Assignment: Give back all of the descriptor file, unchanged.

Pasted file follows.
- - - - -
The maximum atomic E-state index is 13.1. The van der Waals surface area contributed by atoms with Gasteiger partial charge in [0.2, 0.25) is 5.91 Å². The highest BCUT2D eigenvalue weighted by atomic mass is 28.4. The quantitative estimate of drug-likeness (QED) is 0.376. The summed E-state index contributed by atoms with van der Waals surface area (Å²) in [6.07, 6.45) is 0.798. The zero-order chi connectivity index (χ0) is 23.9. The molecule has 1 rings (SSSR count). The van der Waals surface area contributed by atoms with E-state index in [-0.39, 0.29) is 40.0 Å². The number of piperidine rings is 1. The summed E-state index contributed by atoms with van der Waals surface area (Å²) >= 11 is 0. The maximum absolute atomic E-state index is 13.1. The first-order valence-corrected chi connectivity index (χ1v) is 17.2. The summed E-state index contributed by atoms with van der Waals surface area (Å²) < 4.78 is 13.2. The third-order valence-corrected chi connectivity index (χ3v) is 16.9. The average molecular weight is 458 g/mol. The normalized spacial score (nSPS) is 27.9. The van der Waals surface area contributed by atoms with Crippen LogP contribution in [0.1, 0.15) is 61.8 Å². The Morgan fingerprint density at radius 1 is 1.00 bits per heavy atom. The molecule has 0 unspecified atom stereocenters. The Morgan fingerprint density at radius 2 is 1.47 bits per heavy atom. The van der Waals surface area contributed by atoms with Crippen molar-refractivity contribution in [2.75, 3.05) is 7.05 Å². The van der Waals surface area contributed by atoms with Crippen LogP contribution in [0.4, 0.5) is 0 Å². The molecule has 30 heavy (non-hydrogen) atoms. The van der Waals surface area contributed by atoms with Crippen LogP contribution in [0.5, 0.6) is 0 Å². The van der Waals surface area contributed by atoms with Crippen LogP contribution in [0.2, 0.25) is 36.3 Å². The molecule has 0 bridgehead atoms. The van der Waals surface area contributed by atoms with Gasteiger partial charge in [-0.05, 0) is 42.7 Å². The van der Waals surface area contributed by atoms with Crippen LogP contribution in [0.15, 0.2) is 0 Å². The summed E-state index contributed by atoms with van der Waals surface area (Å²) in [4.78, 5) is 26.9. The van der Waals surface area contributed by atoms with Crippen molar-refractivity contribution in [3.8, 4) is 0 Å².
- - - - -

The maximum atomic E-state index is 13.1. The van der Waals surface area contributed by atoms with Gasteiger partial charge in [0.2, 0.25) is 5.91 Å². The highest BCUT2D eigenvalue weighted by atomic mass is 28.4. The quantitative estimate of drug-likeness (QED) is 0.376. The summed E-state index contributed by atoms with van der Waals surface area (Å²) in [6.07, 6.45) is 0.798. The zero-order chi connectivity index (χ0) is 23.9. The molecule has 1 rings (SSSR count). The van der Waals surface area contributed by atoms with E-state index in [-0.39, 0.29) is 40.0 Å². The number of piperidine rings is 1. The summed E-state index contributed by atoms with van der Waals surface area (Å²) >= 11 is 0. The maximum absolute atomic E-state index is 13.1. The first-order valence-corrected chi connectivity index (χ1v) is 17.2. The summed E-state index contributed by atoms with van der Waals surface area (Å²) < 4.78 is 13.2. The third-order valence-corrected chi connectivity index (χ3v) is 16.9. The average molecular weight is 458 g/mol. The normalized spacial score (nSPS) is 27.9. The van der Waals surface area contributed by atoms with Crippen LogP contribution in [0.1, 0.15) is 61.8 Å². The Morgan fingerprint density at radius 1 is 1.00 bits per heavy atom. The molecule has 0 unspecified atom stereocenters. The Morgan fingerprint density at radius 2 is 1.47 bits per heavy atom. The van der Waals surface area contributed by atoms with Crippen molar-refractivity contribution in [2.75, 3.05) is 7.05 Å². The van der Waals surface area contributed by atoms with Crippen LogP contribution in [0.4, 0.5) is 0 Å². The molecule has 30 heavy (non-hydrogen) atoms. The van der Waals surface area contributed by atoms with Crippen LogP contribution in [0.5, 0.6) is 0 Å². The van der Waals surface area contributed by atoms with Crippen LogP contribution in [0.2, 0.25) is 36.3 Å². The molecule has 0 bridgehead atoms. The van der Waals surface area contributed by atoms with Gasteiger partial charge in [-0.05, 0) is 42.7 Å². The van der Waals surface area contributed by atoms with Crippen LogP contribution in [0.15, 0.2) is 0 Å². The summed E-state index contributed by atoms with van der Waals surface area (Å²) in [4.78, 5) is 26.9. The van der Waals surface area contributed by atoms with Crippen molar-refractivity contribution in [3.8, 4) is 0 Å².